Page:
Friday, June 3, 2016

After 25 Years, a Course Correction on Charter Schools?

After 25 Years, a Course Correction on Charter Schools?:

After 25 Years, a Course Correction on Charter Schools?

Charter Schools - Dividing Communities since 1991

On June 4, 1991, Minnesota passed the nation’s first charter school law, leading to the opening of City Academy in St. Paul one year later. Within a decade, more than 40 states would have their own laws authorizing charters to set up shop in school districts. And now, 25 years later, 7 percent of all U.S. students – almost 3 million total – are now attending charter schools.
Often considered the crown jewel of the education reform movement, charters have faced heightened scrutiny in recent years, and it’s fair to say that the brand has taken a bit of a beating. Whether it’s extreme financial mismanagement, punitive and unfair disciplinary policiesquestionable enrollment practices, or exaggerated reports of academic success, the charter sector’s record is (finally) on display.
But will new calls for greater accountability steer us away from the unfettered expansion of the last 25 years, or will charter schools continue to grab larger chunks of market share in school districts across the country?  That was one of the questions adressed at a recent panel discussion held at the Center for American Progress (CAP)to mark the 25th anniversary of Minnesota’s landmark charter school law.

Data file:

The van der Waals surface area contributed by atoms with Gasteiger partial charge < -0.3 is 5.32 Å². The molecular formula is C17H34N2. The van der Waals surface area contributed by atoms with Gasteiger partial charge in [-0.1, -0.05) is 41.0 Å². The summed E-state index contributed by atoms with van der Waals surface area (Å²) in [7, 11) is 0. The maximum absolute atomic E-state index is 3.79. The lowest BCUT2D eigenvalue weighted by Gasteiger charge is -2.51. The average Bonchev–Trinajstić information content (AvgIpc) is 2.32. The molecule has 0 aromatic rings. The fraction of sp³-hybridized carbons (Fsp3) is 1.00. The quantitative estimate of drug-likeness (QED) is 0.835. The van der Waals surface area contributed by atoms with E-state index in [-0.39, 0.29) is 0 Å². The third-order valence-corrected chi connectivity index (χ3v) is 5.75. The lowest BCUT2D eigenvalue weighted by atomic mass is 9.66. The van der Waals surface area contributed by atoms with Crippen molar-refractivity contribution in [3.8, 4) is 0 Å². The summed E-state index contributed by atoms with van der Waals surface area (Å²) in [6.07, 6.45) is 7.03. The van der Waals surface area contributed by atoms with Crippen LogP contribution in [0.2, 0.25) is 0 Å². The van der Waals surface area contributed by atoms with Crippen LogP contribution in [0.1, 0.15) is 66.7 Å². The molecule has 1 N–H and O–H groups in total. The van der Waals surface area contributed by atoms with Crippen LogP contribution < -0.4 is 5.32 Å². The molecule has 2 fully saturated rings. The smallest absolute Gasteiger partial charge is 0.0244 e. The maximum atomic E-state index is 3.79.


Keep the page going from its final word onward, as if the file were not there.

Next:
Moderated by Catherine Brown, CAP vice president of education policy, the panel featured Leo Casey, executive director of the Albert Shanker Institute, Shantelle Wright, founder and CEO of Achievement Prep, a charter school in Washington D.C., Richard Kahlenberg, senior fellow of the Century Foundation, and David Osborne, director of the Reinventing America’s Schools Project at the Progressive Policy Institute.
Casey began by reminding the audience that the original vision for charter schools – first articulated by Albert Shanker in the late 1980s –  is now more or less non-existent in the sector today. The two pillars of that vision were, one, charters should be a place for innovation that could be shared with traditional public schools, and, secondly, teachers, parents and community members would be empowered to try out new ideas and actually play an active role in school decisionmaking.
“But 25 years later, the reality is that this has happened in only a minority of charter schools,” Casey said. “Most use a very traditional curriculum, a very traditional pedagogy, rely upon stringent discipline policies. And most charters don’t have avenues for parent voice. Being a “consumer” is not real voice. And there are no avenues for teacher voice either.”
The successful charter schools that are innovative and do empower educators and parents “represent the exception, not the rule,” he added.

Misinterpreting Results

David Osborne, a longtime charter school advocate, disagreed with Casey’s assessment and held up KIPP schools – the leader of the “No Excuses” movement – as models of innovation. As an example, Osbourne pointed to the practice of After 25 Years, a Course Correction on Charter Schools?:

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